Violence in Partition of India
The law and order issue was extremely troubling and there was no solution. Even the police had begun to mutiny. THE FINAL ACT Jinnah was not happy when the details of Plan Partition became known. The partition of provinces struck at the viability of Pakistan economically, and threatened to give his new country a massive burden of defence expenditure with too small a ﬁscal to support it.
He began to develop new demands: over the army, and then for an 800-mile land corridor to join the two ‘wings’ of Pakistan. But his ability to obstruct and delay had vanished. Mountbatten returned to India on 30 May with Cabinet approval for the new deal, which was then put to the leaders on the morning of 2 June.
They were given time to digest the proposals, then Mountbatten told them that their formal acceptance would be required the following day. To avoid embarrassment, prior assurances of an agreement to the plan were to be received by midnight. All but Jinnah indicated that they would approve the plan as requested. Jinnah felt unable to give his assent without referring to his Working Committee and to ‘the people’.
He went to see the Viceroy privately late that evening and, while he promised to do his best to carry the League with him, he could not formally consent to the plan without the authority of his All-India Council. Mountbatten was now trapped by the relentless pace he had set, and he extricated himself by hijacking Jinnah’s authority. He said that he would speak for the League himself, and if it chose to contradict him later he would take the blame. Jinnah the bluffer was ﬁnally out-bluffed. Mountbatten speciﬁcally instructed him that when he was asked for the League’s agreement the next morning, he did not have to speak, but must ‘in no circumstance contradict’, and should merely nod his head when the question was put to him.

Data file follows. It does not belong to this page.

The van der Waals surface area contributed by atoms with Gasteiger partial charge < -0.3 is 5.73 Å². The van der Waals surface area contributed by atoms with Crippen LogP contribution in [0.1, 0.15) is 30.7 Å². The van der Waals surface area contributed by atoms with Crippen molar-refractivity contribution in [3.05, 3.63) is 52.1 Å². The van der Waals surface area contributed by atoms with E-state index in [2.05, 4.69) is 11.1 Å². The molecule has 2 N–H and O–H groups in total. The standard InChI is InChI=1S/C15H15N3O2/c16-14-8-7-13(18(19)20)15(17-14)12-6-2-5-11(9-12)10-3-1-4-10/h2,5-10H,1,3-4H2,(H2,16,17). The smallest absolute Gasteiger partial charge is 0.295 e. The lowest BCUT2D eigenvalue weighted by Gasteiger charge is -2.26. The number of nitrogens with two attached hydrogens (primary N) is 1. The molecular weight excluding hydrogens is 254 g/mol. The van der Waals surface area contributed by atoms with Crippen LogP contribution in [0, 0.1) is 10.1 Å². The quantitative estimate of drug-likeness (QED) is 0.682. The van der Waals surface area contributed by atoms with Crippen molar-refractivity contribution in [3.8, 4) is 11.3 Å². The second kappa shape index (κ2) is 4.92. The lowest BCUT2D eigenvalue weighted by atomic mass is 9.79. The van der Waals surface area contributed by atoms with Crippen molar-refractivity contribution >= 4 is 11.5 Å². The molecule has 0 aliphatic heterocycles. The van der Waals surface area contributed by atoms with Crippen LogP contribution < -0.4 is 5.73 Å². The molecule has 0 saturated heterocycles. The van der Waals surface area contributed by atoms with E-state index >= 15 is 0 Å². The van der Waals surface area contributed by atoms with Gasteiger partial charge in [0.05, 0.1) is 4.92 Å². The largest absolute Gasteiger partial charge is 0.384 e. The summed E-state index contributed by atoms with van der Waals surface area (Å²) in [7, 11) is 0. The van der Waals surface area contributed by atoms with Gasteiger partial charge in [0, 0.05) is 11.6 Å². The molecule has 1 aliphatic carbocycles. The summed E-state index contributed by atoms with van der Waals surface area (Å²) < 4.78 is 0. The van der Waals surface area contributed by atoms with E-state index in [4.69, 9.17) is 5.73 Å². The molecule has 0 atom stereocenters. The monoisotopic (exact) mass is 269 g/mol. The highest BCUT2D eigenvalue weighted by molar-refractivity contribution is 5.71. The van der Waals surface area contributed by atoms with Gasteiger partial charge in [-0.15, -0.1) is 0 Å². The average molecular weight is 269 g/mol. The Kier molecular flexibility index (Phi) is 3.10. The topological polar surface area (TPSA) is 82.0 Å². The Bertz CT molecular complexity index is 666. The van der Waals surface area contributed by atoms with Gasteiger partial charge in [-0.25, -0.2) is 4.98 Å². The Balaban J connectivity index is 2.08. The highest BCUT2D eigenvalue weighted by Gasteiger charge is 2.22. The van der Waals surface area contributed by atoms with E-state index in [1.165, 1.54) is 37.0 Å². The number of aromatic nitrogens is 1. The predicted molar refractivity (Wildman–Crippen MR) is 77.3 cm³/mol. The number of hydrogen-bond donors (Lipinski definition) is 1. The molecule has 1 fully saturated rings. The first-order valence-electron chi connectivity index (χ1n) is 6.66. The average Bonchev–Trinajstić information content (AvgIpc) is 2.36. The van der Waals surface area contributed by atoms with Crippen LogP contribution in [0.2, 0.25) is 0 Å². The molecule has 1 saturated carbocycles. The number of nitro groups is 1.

The meeting next day passed off as planned; Jinnah fulﬁlled his promise. Thus arose the strange circumstance that in the crucial meeting, Jinnah never verbally consented to Plan Partition. Mountbatten, Nehru, Jinnah and Baldev Singh for the Sikhs each spoke on All-India Radio that night. Only Mountbatten was truly pleased; only Jinnah was downbeat. His language was sombre, and he appealed not for celebration but for calm, emphasizing that decisions had still to be taken, coolly and with earnest consideration. He represented the deal not as a ﬁnal agreement but as another step in the process.
In this, he was actually correct. It should be noted that the agreement to enter a process to hand over power that might also result in Partition. There were still votes to be conducted in four provinces, two of which were voting on Partition as well as membership of Pakistan. There was to be a referendum in NWFP and a Shah Jirga, or grand tribal council, in Baluchistan. But Mountbatten was not deﬂected by these details; on 4 June he announced that independence would come on 15 August.”